Projectile Motion

 An object is thrown straight up from the top of a building h feet tall with an initial velocity of v feet per second. The height of the object as a function of time can be modeled by the function h(t) = –16t2 + vt + h, where h(t) is the height of the object (in feet) t seconds after it is thrown. If we are given the initial velocity (or speed) of the object and the height of the building, we can use this model to determine how long it takes for the object to reach various heights. This model assumes that the object misses the top of the building on the way back down to the ground and that wind resistance is minimal. Here are the steps required for Solving Projectile Motion Problems:

 Step 1: Set the given equation equal to the appropriate height. Step 2: Solve the equation found in step 1 by setting the equation equal to zero and factoring the equation. Step 3: Based on the problem, determine which answer or answers are correct. Do not forget to include the units in your final answer.

Example 1 – A ball is thrown straight up from the top of a 128 foot tall building with an initial speed of 32 feet per second. The height of the ball as a function of time can be modeled by the function h(t) = –16t2 + 32t + 128. How long will it take for the ball to hit the ground?

 Step 1: Set the given equation equal to the appropriate height. In this case, we set the equation equal to zero because the height of the ground is zero. Step 2: Solve the equation found in step 1 by setting the equation equal to zero and factoring the equation. Step 3: Based on the problem, determine which answer or answers are correct. Do not forget to include the units in your final answer. In this case, there is only one positive answer which makes sense because the ball will only strike the ground once. Example 2 – A ball is thrown straight up from the top of a 288 foot tall building with an initial speed of 48 feet per second. The height of the ball as a function of time can be modeled by the function h(t) = –16t2 + 48t + 288. When will the ball reach a height of 320 feet?

 Step 1: Set the given equation equal to the appropriate height. In this case, we set the equation equal to 320 because we want to determine when the height will be 320 feet. Step 2: Solve the equation found in step 1 by setting the equation equal to zero and factoring the equation. Step 3: Based on the problem, determine which answer or answers are correct. Do not forget to include the units in your final answer. In this case, there are two positive answers which makes sense because the ball will reach 320 feet once on the way up and again on the way down. Example 3 – A rocket is launched straight up from the top of a 24 foot tall building with an initial speed of 92 feet per second. The height of the rocket as a function of time can be modeled by the function h(t) = –16t2 + 92t + 24. How long will it take for the rocket to hit the ground?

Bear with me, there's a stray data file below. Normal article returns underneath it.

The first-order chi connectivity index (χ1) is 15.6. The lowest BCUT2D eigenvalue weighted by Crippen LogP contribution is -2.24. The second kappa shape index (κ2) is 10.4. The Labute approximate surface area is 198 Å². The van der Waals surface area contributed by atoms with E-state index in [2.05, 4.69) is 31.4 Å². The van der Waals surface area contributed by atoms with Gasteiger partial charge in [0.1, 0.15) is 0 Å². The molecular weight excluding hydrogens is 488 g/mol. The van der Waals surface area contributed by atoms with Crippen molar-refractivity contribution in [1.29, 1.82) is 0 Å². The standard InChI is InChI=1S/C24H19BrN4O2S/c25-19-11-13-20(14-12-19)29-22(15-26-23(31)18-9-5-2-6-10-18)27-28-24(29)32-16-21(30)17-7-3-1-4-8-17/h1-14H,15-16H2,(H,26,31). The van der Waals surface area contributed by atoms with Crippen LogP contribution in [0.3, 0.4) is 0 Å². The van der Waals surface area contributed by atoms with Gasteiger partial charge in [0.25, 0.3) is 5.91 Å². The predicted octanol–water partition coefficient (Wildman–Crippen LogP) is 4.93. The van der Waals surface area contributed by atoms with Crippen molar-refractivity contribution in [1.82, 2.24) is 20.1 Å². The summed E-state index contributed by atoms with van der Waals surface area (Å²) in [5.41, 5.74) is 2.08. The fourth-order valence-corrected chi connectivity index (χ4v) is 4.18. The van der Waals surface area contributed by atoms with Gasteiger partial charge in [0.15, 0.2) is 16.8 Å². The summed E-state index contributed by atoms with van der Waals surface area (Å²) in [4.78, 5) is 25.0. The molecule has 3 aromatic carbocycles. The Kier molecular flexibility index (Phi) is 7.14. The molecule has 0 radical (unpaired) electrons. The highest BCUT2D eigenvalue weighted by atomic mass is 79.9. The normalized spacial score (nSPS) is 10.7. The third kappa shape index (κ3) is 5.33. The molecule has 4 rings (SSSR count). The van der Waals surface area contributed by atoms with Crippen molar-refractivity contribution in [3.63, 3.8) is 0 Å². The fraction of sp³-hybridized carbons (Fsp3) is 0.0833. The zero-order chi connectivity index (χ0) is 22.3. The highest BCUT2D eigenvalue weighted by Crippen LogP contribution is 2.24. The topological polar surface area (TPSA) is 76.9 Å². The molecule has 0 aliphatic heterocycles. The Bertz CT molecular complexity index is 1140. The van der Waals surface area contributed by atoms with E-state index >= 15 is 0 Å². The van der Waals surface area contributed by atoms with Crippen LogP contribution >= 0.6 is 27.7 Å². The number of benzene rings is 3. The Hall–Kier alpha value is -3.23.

Step 1: Set the given equation equal to the appropriate height. In this case, we set the equation equal to zero because the height of the ground is zero. Step 2: Solve the equation found in step 1 by setting the equation equal to zero and factoring the equation. Step 3: Based on the problem, determine which answer or answers are correct. Do not forget to include the units in your final answer. In this case, there is only one positive answer which makes sense because the ball will only strike the ground once. Example 4 – A ball is hit straight up in the air from a height of 4 feet with an initial speed of 64 feet per second. The height of the ball as a function of time can be modeled by the function h(t) = –16t2 + 64t + 4. When will the ball reach a height of 52 feet?

 Step 1: Set the given equation equal to the appropriate height. In this case, we set the equation equal to 52 because we want to determine when the height will be 52 feet. Step 2: Solve the equation found in step 1 by setting the equation equal to zero and factoring the equation. Step 3: Based on the problem, determine which answer or answers are correct. Do not forget to include the units in your final answer. In this case, there are two positive answers which makes sense because the ball will reach 52 feet once on the way up and again on the way down.